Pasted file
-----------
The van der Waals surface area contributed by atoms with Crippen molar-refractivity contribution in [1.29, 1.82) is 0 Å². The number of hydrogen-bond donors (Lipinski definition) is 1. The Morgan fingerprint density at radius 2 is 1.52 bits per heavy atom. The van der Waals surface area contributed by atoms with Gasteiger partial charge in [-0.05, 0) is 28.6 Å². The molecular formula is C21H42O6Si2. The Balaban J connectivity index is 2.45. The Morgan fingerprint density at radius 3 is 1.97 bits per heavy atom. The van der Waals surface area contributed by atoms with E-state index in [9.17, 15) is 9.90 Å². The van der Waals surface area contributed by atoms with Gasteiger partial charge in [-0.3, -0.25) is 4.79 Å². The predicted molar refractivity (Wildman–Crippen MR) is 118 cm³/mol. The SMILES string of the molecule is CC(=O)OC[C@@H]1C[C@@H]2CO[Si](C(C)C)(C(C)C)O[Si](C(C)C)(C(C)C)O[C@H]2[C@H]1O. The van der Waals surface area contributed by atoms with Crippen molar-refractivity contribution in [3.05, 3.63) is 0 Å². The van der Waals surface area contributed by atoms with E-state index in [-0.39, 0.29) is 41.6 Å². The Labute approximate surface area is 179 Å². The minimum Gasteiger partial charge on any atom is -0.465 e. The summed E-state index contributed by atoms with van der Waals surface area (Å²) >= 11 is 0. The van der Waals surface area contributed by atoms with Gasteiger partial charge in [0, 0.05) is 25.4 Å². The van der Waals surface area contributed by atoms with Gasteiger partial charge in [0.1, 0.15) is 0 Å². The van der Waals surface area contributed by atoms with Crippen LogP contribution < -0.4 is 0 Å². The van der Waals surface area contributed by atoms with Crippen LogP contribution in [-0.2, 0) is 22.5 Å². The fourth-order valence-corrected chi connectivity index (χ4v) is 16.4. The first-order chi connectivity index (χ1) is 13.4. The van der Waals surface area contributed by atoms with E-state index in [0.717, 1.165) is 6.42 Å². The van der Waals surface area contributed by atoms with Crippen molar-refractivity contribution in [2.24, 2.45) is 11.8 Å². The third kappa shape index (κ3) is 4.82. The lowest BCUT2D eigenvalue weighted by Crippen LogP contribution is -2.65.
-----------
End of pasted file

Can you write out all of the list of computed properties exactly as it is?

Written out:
The van der Waals surface area contributed by atoms with Crippen molar-refractivity contribution in [1.29, 1.82) is 0 Å². The number of hydrogen-bond donors (Lipinski definition) is 1. The Morgan fingerprint density at radius 2 is 1.52 bits per heavy atom. The van der Waals surface area contributed by atoms with Gasteiger partial charge in [-0.05, 0) is 28.6 Å². The molecular formula is C21H42O6Si2. The Balaban J connectivity index is 2.45. The Morgan fingerprint density at radius 3 is 1.97 bits per heavy atom. The van der Waals surface area contributed by atoms with E-state index in [9.17, 15) is 9.90 Å². The van der Waals surface area contributed by atoms with Gasteiger partial charge in [-0.3, -0.25) is 4.79 Å². The predicted molar refractivity (Wildman–Crippen MR) is 118 cm³/mol. The SMILES string of the molecule is CC(=O)OC[C@@H]1C[C@@H]2CO[Si](C(C)C)(C(C)C)O[Si](C(C)C)(C(C)C)O[C@H]2[C@H]1O. The van der Waals surface area contributed by atoms with Crippen molar-refractivity contribution in [3.05, 3.63) is 0 Å². The van der Waals surface area contributed by atoms with E-state index in [-0.39, 0.29) is 41.6 Å². The Labute approximate surface area is 179 Å². The minimum Gasteiger partial charge on any atom is -0.465 e. The summed E-state index contributed by atoms with van der Waals surface area (Å²) >= 11 is 0. The van der Waals surface area contributed by atoms with Gasteiger partial charge in [0, 0.05) is 25.4 Å². The van der Waals surface area contributed by atoms with Gasteiger partial charge in [0.1, 0.15) is 0 Å². The van der Waals surface area contributed by atoms with Crippen LogP contribution < -0.4 is 0 Å². The van der Waals surface area contributed by atoms with Crippen LogP contribution in [-0.2, 0) is 22.5 Å². The fourth-order valence-corrected chi connectivity index (χ4v) is 16.4. The first-order chi connectivity index (χ1) is 13.4. The van der Waals surface area contributed by atoms with E-state index in [0.717, 1.165) is 6.42 Å². The van der Waals surface area contributed by atoms with Crippen molar-refractivity contribution in [2.24, 2.45) is 11.8 Å². The third kappa shape index (κ3) is 4.82. The lowest BCUT2D eigenvalue weighted by Crippen LogP contribution is -2.65.